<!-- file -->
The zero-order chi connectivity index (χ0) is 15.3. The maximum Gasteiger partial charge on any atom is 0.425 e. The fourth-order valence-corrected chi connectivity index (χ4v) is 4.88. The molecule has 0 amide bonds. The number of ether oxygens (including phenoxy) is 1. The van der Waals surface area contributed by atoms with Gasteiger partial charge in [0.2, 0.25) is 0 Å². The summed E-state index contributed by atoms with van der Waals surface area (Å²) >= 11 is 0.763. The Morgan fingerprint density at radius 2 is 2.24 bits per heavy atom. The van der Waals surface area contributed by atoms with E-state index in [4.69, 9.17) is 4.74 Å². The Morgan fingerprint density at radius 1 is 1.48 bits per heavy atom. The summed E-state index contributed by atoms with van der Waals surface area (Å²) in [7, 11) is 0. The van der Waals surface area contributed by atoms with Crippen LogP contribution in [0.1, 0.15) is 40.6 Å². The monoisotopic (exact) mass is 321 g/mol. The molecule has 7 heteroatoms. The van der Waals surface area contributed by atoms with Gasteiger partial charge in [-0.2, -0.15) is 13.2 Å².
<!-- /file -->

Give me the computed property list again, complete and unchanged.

The zero-order chi connectivity index (χ0) is 15.3. The maximum Gasteiger partial charge on any atom is 0.425 e. The fourth-order valence-corrected chi connectivity index (χ4v) is 4.88. The molecule has 0 amide bonds. The number of ether oxygens (including phenoxy) is 1. The van der Waals surface area contributed by atoms with Gasteiger partial charge in [0.2, 0.25) is 0 Å². The summed E-state index contributed by atoms with van der Waals surface area (Å²) >= 11 is 0.763. The Morgan fingerprint density at radius 2 is 2.24 bits per heavy atom. The van der Waals surface area contributed by atoms with E-state index in [4.69, 9.17) is 4.74 Å². The Morgan fingerprint density at radius 1 is 1.48 bits per heavy atom. The summed E-state index contributed by atoms with van der Waals surface area (Å²) in [7, 11) is 0. The van der Waals surface area contributed by atoms with Crippen LogP contribution in [0.1, 0.15) is 40.6 Å². The monoisotopic (exact) mass is 321 g/mol. The molecule has 7 heteroatoms. The van der Waals surface area contributed by atoms with Gasteiger partial charge in [-0.2, -0.15) is 13.2 Å².